Lastly, there’s the merchandising model.  Either through licensing images or having items manufactured, you get your designs into the hands of the public through mass-produced items.  This involves many of the same things as the DIY model, only you’re focusing more on sourcing manufacturers or licensors than you are on manufacturing products yourself.

I’ve been using a combination of the DIY and merchandising models for the past few years and while it is satisfying in many ways, it leaves me very little time to do creative work.  I spend most of my day on correspondance, order fulfillment, marketing and bookkeeping.

Then yesterday I read this article on CraftStylish by Jeffery Rudell and I had a revelation: here, finally, is the model for exactly how I want to run my career.  Mr. Rudell crafts for a living, and the actual creative process is what takes up most of his time.  Of course he networks and promotes himself — that’s unavoidable — but essentially he’s a freelance art-producer.  Magazines, stores, TV shows and other media commission him to create specific art pieces for photo shoots, store windows and tutorials, within variously flexible parameters.  This is very much like being a graphic designer (a route he came out of that I have also briefly pursued), but it involves working with your hands on three-dimensional objects much more often than sitting in front of a computer screen.

Okay great, so there’s a guy out there with a career I’m totally jealous of.  What am I supposed to do about it?  Follow all the steps Jeffery Rudell did!  Luckily for me, he’s a storyteller, too, so he couldn’t resist laying out his trajectory step by step:

Step 1: Create a gorgeous and variable portfolio while working a day job for money.  I just read about him yesterday and I’ve already drafted a long list of art-director-friendly projects to work on and I’ve applied for a part-time bookkeeping gig.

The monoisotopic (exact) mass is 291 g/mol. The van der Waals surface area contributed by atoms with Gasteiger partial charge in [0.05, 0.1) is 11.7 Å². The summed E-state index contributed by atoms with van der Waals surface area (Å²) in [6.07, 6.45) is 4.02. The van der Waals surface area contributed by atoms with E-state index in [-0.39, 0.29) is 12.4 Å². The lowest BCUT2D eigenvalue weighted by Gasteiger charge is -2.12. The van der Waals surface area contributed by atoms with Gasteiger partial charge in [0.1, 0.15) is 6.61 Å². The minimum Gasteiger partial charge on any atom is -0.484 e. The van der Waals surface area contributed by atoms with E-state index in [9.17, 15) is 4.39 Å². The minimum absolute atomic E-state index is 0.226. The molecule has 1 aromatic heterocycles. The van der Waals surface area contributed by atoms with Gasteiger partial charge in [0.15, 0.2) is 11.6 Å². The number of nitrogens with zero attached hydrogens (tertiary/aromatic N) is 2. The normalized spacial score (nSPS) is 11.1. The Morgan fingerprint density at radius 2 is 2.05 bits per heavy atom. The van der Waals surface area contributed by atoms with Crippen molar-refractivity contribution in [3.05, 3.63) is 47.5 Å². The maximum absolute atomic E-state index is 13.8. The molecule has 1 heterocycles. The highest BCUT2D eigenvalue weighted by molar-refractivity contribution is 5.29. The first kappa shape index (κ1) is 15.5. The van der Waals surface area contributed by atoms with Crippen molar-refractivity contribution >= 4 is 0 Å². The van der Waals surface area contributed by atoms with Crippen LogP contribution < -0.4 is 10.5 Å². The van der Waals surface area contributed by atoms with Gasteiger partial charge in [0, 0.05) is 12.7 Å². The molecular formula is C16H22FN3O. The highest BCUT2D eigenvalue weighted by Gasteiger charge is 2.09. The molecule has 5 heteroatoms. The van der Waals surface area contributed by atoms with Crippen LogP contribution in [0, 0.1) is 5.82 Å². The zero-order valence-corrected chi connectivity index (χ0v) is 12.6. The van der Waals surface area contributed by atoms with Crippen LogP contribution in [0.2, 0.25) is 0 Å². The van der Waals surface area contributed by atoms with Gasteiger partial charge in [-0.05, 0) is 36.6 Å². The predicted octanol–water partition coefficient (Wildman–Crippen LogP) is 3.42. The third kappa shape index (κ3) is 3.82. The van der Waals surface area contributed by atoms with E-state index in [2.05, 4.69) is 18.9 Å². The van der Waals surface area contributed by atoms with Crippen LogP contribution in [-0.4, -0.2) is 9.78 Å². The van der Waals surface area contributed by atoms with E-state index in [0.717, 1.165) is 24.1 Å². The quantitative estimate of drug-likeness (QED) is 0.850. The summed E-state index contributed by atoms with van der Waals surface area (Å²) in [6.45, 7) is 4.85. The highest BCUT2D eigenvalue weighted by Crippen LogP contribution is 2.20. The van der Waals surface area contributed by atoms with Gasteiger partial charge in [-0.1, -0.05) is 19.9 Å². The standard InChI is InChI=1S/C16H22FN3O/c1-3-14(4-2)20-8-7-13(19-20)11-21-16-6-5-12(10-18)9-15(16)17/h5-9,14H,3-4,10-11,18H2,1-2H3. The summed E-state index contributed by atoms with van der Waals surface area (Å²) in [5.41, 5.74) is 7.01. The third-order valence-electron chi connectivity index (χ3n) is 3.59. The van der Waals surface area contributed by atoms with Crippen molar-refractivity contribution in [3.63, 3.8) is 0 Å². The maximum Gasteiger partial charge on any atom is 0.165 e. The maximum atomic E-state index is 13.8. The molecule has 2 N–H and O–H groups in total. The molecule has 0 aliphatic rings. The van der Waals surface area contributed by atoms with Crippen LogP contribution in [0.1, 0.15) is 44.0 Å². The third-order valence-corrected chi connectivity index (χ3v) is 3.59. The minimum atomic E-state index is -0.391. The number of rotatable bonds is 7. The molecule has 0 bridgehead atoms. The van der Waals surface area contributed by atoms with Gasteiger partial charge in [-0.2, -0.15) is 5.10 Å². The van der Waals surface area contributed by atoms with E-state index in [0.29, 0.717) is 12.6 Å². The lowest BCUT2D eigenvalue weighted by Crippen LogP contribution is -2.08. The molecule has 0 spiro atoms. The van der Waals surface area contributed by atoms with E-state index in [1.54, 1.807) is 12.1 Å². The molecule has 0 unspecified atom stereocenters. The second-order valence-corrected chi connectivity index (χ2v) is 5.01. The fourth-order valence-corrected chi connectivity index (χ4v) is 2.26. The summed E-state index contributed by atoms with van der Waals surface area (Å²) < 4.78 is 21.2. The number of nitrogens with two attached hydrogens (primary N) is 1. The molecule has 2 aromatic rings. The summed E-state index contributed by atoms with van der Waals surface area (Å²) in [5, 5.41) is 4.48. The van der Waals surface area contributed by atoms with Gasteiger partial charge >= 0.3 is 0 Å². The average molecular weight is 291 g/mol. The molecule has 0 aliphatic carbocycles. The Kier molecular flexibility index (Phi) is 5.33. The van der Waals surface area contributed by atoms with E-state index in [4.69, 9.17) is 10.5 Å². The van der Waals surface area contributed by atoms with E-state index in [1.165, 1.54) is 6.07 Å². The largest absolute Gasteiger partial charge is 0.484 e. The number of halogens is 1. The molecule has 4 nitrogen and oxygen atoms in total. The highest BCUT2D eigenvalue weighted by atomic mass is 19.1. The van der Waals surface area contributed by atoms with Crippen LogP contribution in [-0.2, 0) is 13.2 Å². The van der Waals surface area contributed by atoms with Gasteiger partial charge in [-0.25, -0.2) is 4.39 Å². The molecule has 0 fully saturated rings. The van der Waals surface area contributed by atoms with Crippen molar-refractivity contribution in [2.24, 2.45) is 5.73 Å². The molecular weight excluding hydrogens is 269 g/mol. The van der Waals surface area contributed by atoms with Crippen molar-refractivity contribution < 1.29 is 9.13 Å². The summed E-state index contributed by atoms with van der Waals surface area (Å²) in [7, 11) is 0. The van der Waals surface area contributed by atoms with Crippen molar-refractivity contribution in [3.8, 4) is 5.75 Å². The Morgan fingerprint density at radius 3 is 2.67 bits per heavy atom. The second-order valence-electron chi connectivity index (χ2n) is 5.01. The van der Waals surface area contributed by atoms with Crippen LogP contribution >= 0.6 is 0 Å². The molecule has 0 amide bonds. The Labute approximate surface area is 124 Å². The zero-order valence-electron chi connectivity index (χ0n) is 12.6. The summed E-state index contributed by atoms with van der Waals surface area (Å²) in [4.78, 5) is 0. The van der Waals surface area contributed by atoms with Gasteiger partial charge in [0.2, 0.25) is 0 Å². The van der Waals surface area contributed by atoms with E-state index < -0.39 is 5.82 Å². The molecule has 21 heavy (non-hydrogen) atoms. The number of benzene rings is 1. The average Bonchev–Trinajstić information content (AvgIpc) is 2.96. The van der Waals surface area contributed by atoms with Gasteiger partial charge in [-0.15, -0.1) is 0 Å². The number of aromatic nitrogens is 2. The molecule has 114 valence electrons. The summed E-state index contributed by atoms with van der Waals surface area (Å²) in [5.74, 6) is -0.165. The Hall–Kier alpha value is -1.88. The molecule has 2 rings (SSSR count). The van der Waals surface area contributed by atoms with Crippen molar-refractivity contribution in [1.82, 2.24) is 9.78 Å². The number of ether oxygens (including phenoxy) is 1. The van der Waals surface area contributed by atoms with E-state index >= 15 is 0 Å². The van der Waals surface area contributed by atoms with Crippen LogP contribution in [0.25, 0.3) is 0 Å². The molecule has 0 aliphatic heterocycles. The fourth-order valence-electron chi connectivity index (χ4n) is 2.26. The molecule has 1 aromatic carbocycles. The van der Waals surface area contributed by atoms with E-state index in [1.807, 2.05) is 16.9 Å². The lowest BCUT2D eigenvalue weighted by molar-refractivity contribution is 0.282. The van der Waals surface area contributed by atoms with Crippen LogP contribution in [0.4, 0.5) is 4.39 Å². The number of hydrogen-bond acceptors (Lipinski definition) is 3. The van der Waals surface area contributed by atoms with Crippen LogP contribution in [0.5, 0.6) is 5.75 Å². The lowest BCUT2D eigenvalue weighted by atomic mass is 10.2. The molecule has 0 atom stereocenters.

Step 2: Introduce your work to valuable contacts by sending them inexpensive, eye-popping “introductions.”  Send similar “thank yous” to existing clients so they don’t forget how awesome you are.

Step 3: Say yes to everything you can do or learn to do within the specified deadline, even if it seems difficult.  By embracing challenges you become a better artist and a more valuable asset.

Step 4: Value your work highly and price it accordingly, always remembering that people are paying you for your ideas in addition to your production hours.

Step 5: Remember that it is your job to communicate ideas, emotions and experiences, not just create a pretty product.  Mr. Rudell calls his promotional introductions “(souvenirs) of the experience people have working with me.”

I don’t really know what to call Jeffery Rudell’s job (prop-maker? production artist?) but I am determined to make it happen for myself.  More on my specific steps in later posts.